The idea of working and living in a new location might seem fun and interesting, but it's important to remember that every job has advantages and disadvantages. When you're considering a healthcare travel position, a realistic picture of the job's duties and its external factors will keep your expectations aligned. You don't have to completely give up your dreams of adventure, just situate them in the practical reality of performing a challenging job in an unfamiliar place. You're still in? OK, we've put together some key points to consider, so read on to review the truths about medical travel that people don't often talk about.
As a traveling medical professional, you'll need to keep your paperwork up-to-date at all times. If you work for multiple staffing agencies, the task of maintaining a current resume and tax forms becomes even more important. Make a habit of reviewing your paperwork monthly and providing all parties with the documents they need in order to pay you on time and keep their files kosher. You'll also need to stay on top of immunizations and any professional certifications you hold, making sure to complete refresher courses on time so that the certifications don't expire while you are on assignment at a distant place.
LIFE'S NOT A BEACH
Travel assignments are about the job first and the location second. Some staffing agencies will lure you in with visions of sunshine and white sandy beaches, but the demands of your job will likely prevent frequent leisure time. Your employer will expect your full dedication and may not be flexible about weekend trips that require a Friday afternoon off. The people you work with might not understand your desire to visit touristy or historical areas that, to them, might be boring or old hat. You should also note that some geographically desirable spots, like coastal Florida, may not pay as well as other areas of the country. With your adventurous urges in check, you'll better appreciate the free time you do have and will perhaps consider jobs in colder urban areas or small towns with year-round charm.
As a medical traveler, you'll sometimes have gaps in pay as you transition from job to job and move around. Even though you'll receive travel allowances, it can take a while for the funds to process through the payroll department. When switching to a new assignment, expect to work for two weeks without a paycheck. You'll need to plan ahead by keeping a nest egg for things like rental deposits, gas, groceries, clothing, and incidentals. Sketch out a budget ahead of time, remembering that life is less than fun when you don't have the things you enjoy, like cable TV and internet.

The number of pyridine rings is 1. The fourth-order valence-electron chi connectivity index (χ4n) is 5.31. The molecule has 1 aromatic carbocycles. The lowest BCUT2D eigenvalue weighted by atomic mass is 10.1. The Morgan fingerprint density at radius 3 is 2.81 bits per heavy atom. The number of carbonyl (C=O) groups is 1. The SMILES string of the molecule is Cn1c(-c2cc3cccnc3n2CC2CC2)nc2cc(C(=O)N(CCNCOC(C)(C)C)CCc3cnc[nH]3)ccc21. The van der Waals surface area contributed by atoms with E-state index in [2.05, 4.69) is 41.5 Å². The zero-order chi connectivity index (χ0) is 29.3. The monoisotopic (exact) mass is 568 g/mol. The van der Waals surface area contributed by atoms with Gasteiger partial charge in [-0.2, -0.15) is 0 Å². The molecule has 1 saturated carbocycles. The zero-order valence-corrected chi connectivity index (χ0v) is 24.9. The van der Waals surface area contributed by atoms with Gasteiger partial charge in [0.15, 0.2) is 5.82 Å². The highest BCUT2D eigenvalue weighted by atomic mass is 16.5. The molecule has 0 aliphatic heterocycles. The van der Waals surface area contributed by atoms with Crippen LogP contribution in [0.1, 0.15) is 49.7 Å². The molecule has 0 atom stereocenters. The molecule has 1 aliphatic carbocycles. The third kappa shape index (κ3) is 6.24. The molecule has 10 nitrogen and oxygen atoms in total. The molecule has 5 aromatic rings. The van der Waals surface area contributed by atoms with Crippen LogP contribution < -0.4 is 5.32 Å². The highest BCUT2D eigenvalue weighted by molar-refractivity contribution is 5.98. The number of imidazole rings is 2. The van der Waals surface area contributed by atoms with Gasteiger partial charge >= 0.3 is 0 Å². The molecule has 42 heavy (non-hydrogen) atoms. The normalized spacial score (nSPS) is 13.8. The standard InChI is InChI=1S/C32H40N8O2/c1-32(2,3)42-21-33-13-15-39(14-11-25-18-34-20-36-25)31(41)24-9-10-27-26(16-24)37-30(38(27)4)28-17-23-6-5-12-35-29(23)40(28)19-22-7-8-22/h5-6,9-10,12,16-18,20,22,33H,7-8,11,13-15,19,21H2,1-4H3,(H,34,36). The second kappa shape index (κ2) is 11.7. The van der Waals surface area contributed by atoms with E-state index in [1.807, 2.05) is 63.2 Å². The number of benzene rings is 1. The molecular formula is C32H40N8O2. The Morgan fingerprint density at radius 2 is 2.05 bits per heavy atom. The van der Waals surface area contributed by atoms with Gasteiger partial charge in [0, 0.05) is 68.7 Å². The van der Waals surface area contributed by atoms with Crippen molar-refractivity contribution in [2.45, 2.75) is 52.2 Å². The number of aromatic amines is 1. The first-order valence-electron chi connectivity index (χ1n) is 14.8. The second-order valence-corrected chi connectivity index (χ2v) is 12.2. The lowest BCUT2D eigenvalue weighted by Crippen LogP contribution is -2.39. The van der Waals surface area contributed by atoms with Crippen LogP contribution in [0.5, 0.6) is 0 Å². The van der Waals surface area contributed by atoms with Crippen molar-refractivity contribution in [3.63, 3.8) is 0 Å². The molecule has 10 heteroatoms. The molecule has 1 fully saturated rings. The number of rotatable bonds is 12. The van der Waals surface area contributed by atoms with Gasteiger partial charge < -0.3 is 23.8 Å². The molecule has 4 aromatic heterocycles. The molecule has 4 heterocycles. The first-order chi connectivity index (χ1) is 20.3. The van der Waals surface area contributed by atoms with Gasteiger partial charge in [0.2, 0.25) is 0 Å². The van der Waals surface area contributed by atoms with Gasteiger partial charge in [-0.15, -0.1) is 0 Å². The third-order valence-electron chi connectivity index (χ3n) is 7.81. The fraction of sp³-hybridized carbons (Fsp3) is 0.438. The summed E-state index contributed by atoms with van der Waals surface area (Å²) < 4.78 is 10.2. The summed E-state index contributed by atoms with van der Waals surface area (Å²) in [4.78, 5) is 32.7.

Every workplace is different, and some facilities treat temporary professionals differently than regular staff. Until you get to know everyone, your coworkers may have their guard up and treat you like an outsider. You may be excluded from events like birthday parties, asked to leave the facility when meetings or seminars take place, or just generally feel excluded from the team at times. Other workplaces may not exclude you but expect even more from you than they do their regular employees. Bosses, supervisors and their underlings might take their frustrations out on you because they know you won't be around long. An understanding of group dynamics and a thick skin is required of the traveling healthcare professional.
Family and friends at home offer support in ways you will only begin to notice when you're on location for work. Although there is much to gain from living away from home, it's possible you'll become homesick for familiar things and the people you love. Loneliness can set in quickly and drain the enthusiasm and pioneering spirit that led you to travel in the first place. Fortunately, this is one area that's easy to control. Make an effort to increase interpersonal communication by engaging with your new community outside of work -- join a kickball league, do some volunteer shifts, and accept invitations to gatherings and events. You should also communicate regularly with the folks back home -- use social media to keep in touch and, even better, invite them to visit.
With new experiences comes personal growth that may not always be fun. You might see your life at home differently and become more aware of how toxic relationships are affecting you and your family. If such realizations occur, you might find your life changing in unexpected ways -- a love relationship might end, for example. Although these changes can be painful, they can also be beneficial and might be the greatest reward you'll receive from your decision to travel for work. Keep an open mind and welcome the personal growth. A more confident and self-sufficient version of you is waiting!
With a realistic perspective on the advantages and disadvantages of healthcare travel, you're in a better place to begin the process of finding your next assignment. Begin by reading through our Healthcare Travel Guide for more tips and advice from experts. Next, take a look at our job search page and browse for assignments that suit your skills and interests. Our service is designed to help you find rewarding and well-paying jobs in locations across the country. Consult with our team to explore locations you may not yet have considered as well as the places you've dreamed of. We're ready to help you enjoy life as a traveling medical professional!